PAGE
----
Calculation details:


  • 1:42.56 = (60 seconds per minute * 1 minute) + 42.56 seconds = 102.56 seconds
  • 102.56 seconds = 102.56 / (60 seconds per minute) = 1.709 minutes
  • 1.709 minutes = 1.709 / (60 minutes per hour) = 0.02849 hours


  • 100 Belt Revolutions = 100 * 138.5 inches per revolution = 13850 inches
  • 13850 inches = 13850 inches / (12 inches per foot) = 1154 feet
  • 1154 feet = 1154 feet / (5280 feet per mile) = 0.2186 miles


  • 0.2186 miles / 0.02849 hours = 7.67 MPH


  • 7.67 MPH = 60 minutes per hour / 7.67 mile per hour = 7.82 minutes per mile
  • 7.82 minutes per mile = 7 minutes and (0.82 minutes * 60 seconds per minute) = 7:49 per mile


  • ( (7.67 – 7.5) / 7.5 ) * 100% = 2.3%

Other Speeds:

  • 5 MPH Treadmill Setting was actually 5.12 MPH yielding an error of 2.4%
  • 10 MPH Treadmill Setting was actually 10.22 MPH yielding an error  of 2.2%

In the case of this treadmill and given the three distances checked, the error appears to decrease as the speed increases. With some confidence you can conclude the error will be approximately 2.3% faster for treadmill speeds between 5 MPH and 10 MPH.


Once you figure out the error or correction between the actual speed and the display speed of the treadmill you can then set the speed to what is needed to achieve the desired speed.

Example :

With my treadmill, if I want to run at precisely 7.5 MPH or an 8 minute per mile pace, I actually need to set the console speed to:

7.5 * (1 – .023) = 7.5 * .973 = 7.3 MPH


The error between actual and the console display speed unfortunately is not the same for every speed setting. Other factors that can affect the error are the incline setting of the treadmill and the runner. Each runner will interact differently with the treadmill because of the weight and the way they run. As a general rule, the larger (heavier) the runner the more potential for the treadmill to slow down as the treadmill motor works harder. Also there is more potential for the belt to slip with a larger runner causing error. Other factors that can affect accuracy are the lubrication of the deck under the belt, and the stretching and wear of the belt with use.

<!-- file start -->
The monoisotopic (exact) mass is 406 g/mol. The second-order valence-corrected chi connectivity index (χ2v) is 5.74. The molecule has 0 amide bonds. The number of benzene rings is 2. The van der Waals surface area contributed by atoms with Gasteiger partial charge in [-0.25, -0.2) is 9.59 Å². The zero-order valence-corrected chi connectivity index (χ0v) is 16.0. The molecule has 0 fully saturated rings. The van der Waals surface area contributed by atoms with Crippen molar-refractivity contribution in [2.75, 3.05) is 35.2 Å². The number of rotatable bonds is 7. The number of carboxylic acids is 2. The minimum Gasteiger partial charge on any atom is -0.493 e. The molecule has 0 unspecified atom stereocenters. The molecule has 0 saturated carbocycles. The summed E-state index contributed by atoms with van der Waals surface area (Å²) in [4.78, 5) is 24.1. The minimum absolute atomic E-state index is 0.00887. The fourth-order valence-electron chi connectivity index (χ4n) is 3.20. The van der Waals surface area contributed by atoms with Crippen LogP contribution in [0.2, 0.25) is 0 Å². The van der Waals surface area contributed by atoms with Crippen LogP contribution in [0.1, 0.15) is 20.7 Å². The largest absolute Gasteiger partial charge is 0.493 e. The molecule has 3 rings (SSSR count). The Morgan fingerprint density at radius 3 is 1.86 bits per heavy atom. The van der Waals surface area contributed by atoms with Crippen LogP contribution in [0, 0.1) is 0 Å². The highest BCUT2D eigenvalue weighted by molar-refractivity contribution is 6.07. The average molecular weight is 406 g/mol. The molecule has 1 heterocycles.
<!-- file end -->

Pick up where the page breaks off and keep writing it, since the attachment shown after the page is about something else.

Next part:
Consequently, you pretty much have to do a calibration for each different runner and over various speeds and inclines. This is why you need to do the calibration with a person actually running on the treadmill. Just operating the treadmill unloaded with no runner stressing the machine cannot be trusted to yield accurate results.

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How to Run a 3 hour Marathon, a Just Enough Training Approach

Running a Marathon under 3 hours is a very respectable goal. As a benchmark, it indicates that as a runner you have at least a little talent and enough dedication to training and hard work to bring that talent out. There is even a blog,, which has the sole purpose of helping people break 3 hours in the marathon. It is more than a few runners that are interested in breaking the 3 hour barrier for a marathon.

Why put this treatise on how to run a marathon in under 3 hours on a forum about the Bridger Ridge Run? In my experience, if you can run a standard marathon in under 3 hours, you are capable of running the Ridge Run under 4 hours. See the post on how to estimate your Ridge Run Finish Time.  A sub 4 hour Ridge Run garners a heck of a lot of respect in the local community.

After many failed personal attempts at trying to break 3 hours in the Marathon using various training plans, I finally succeed by focusing on the bare essentials. My purpose in writing this post is to share what worked for me. Consider the plan presented here a “Just Enough Training Approach“. No more, no less than what is required to attain the goal.

When I finally broke 3 hours for a marathon, I was nearly 50 years old and injury prone. My training approach was to train just hard enough to be able to run a 3 hour marathon, but not train so hard that I got injured. A delicate razors edge balance between training and recovering to avoid injury. I stripped out all running and training that was not exactly specific to the goal of running a 3 hour marathon. In the end, I realized, I needed only three different focused workouts a week, affording lots of recovery days.

A Sub 3 Hour Marathon is a “Local Class” Time

3 hours for a marathon is certainly not a “world” class time, but it is a “local class” time and an ambitious goal. If you can run a marathon under 3 hours, your local community will consider you a darn good marathon runner – not a world beater, but worthy of respect.

Just for fun, below is a list of some handy, but nonbinding, definitions of the notion of athletic class in regards to marathon ability. Notice there is a 15 minute shift between Men’s and Women’s times for the same notion of class. There is also a 15 minute decrease in marathon time as the notion of class widens from Local to Regional to National finally to World Class. The concept of National and World Class is easy to define by well-defined spatial boundaries. Local and Regional are a bit harder to pin down as their spatial boundaries depend on notions of population groups and what geographic area you are referencing. For the United States, you could consider local as a city or town and regional as a state, a large city or large portion of a state.